Typical. The day I publish a piece about my disappointment with the post-Steve Carell version of "The Office" - along with a post-script about how I don't see a point to weekly reviews anymore - the show presents the episode I've enjoyed the most so far this season. A few quick thoughts on why coming up just as soon as I write something nasty on your Facebook wall...
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In yet another milestone on the very strange road to adulthood my two sons are walking, they were witness to an exceptionally chipper Kirsten Dunst talking about her "boobies" as we settled in for a quick conversation last weekend about her new film "Melancholia."
This was a very busy morning for us. I was also doing interviews for "The Muppets" at the same hotel, so I had both of my sons with me. Toshi actually did one of those interviews, and you'll see that here next week sometime. They've both come to junkets with me before, and they know that they have to sit quietly when I'm doing the actual interview. As fans of Spider-Man, they are aware of Dunst from the covers of the movies they're not old enough to watch yet, and they knew that she used to be Spider-Man's girlfriend.
When we were just sitting down, I complimented Dunst on her work in "Melancholia," and she thanked me, then asked what the boys were doing with me. I explained about "The Muppets," and she got interested immediately, asking them how they liked the film and asking me if they got the movie right. She then asked the boys if they had seen "Melancholia" with me, and laughed when they both said no.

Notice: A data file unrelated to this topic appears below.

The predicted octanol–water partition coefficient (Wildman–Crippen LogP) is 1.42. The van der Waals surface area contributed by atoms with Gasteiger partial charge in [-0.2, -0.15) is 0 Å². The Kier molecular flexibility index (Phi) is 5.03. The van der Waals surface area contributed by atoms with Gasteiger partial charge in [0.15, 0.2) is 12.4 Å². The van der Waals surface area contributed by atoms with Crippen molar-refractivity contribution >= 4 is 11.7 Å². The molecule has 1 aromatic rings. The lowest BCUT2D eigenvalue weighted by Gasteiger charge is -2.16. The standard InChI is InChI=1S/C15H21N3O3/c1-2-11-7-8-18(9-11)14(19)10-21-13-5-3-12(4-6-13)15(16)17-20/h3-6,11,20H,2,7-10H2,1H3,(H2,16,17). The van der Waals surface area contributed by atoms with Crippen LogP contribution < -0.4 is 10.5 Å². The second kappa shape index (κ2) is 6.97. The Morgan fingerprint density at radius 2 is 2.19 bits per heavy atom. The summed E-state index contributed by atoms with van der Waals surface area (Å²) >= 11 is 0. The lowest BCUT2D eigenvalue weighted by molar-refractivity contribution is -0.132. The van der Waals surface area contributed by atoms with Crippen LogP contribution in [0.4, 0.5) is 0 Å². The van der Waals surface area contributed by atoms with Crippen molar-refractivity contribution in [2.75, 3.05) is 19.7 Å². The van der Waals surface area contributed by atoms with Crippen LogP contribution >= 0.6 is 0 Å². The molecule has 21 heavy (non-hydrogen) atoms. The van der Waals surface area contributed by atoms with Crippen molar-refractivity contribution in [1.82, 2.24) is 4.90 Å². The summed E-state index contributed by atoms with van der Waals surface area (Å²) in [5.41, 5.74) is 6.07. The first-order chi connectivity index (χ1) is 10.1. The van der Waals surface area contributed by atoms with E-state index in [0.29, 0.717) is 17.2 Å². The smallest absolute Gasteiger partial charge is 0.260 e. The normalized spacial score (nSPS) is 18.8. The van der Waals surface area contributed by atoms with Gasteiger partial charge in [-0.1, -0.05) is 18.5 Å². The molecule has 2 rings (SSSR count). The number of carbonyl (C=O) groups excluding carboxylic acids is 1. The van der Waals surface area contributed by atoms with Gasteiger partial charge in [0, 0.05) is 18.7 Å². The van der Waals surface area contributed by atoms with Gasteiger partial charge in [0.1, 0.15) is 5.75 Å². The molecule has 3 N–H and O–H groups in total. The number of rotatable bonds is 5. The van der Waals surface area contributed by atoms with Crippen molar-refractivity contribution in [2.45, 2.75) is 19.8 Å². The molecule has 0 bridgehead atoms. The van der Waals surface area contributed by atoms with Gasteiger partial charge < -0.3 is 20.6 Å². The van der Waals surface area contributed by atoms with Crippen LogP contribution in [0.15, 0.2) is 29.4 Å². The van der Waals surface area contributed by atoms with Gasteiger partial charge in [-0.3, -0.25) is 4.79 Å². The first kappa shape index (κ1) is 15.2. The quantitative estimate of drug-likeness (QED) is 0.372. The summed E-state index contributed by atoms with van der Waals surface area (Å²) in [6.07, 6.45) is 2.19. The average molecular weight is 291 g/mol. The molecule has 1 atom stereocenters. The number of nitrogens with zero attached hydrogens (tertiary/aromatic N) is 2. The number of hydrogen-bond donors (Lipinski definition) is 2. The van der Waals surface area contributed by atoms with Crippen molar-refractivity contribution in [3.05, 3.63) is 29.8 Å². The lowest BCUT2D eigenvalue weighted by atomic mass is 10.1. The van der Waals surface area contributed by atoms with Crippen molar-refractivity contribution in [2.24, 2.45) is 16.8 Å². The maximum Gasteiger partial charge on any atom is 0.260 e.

"Well, that's good. They haven't seen my boobies, then."
It was a whirlwind week for Oscar. Between Brett Ratner’s hasty resignation as the Oscarcast producer followed immediately by Eddie Murphy bowing out of his hosting duties and Brian Grazer stepping in to join forces with Don Mischer to rescue the show, the Academy has barely had time to catch its breath, much less take proper notice of the @MuppetOscars campaign on Twitter. This afternoon’s announcement that Billy Crystal will host the 2012 Academy Awards effectively dashed any remaining “Rainbow Connection” Oscar remix dreams.
In the wake of Oscargate, Academy president Tom Sherak has stepped forward to assure Hollywood (and the Oscar viewing audience at large) that everything is thoroughly under control. “If this happened in January, I would be hiding under my desk,” he told Deadline in one of a number of interviews today. “Look what has happened. We are actually two and a half weeks ahead of where we were last year, in terms of naming a host.”
One of America's "X Factor" Bottom Two picks last week was a no-brainer and one was a tiny bit strange.
That means it's still too early to be entirely confident in predicting which acts America is going to shun and which performers viewers will embrace.
And that means that there could be some drama in Thursday (November 10) night's results show.
It's a weird one this week.
One of the first things that brought Scott Swan and I together as friends was our shared affection for all things "Star Wars." When we first met, "Return Of The Jedi" was only two and a half years old, and both of us were still operating under the impression that there would be more sequels, and that they would come fairly quickly.
Now here we are in the year 2011, a full six years after the release of the final prequel, and I've just finished sharing the films with my kids for the first time. It seems hard to believe, since in some ways, it feels like it's just been a blink of the eye since the first time Scott and I sat there, arguing over the merits or the demerits of the films, and it sort of feels like our entire friendship has been one long conversation about the films and their creator, George Lucas.
We were asked by many of you to do an all-"Star Wars" podcast, and the result is perhaps the loosest and most inside conversation we've ever published as a podcast. This is Scott and I late on Sunday night, just shooting the breeze, the conversation wandering from point to point, all of it somehow loosely related to "Star Wars." If you're looking for something professional and well-organized, this ain't it. But if you want to hear two old friends picking up the same topic for the 10,000th time, this is it, and it's a real glimpse at the nerd DNA we have in common.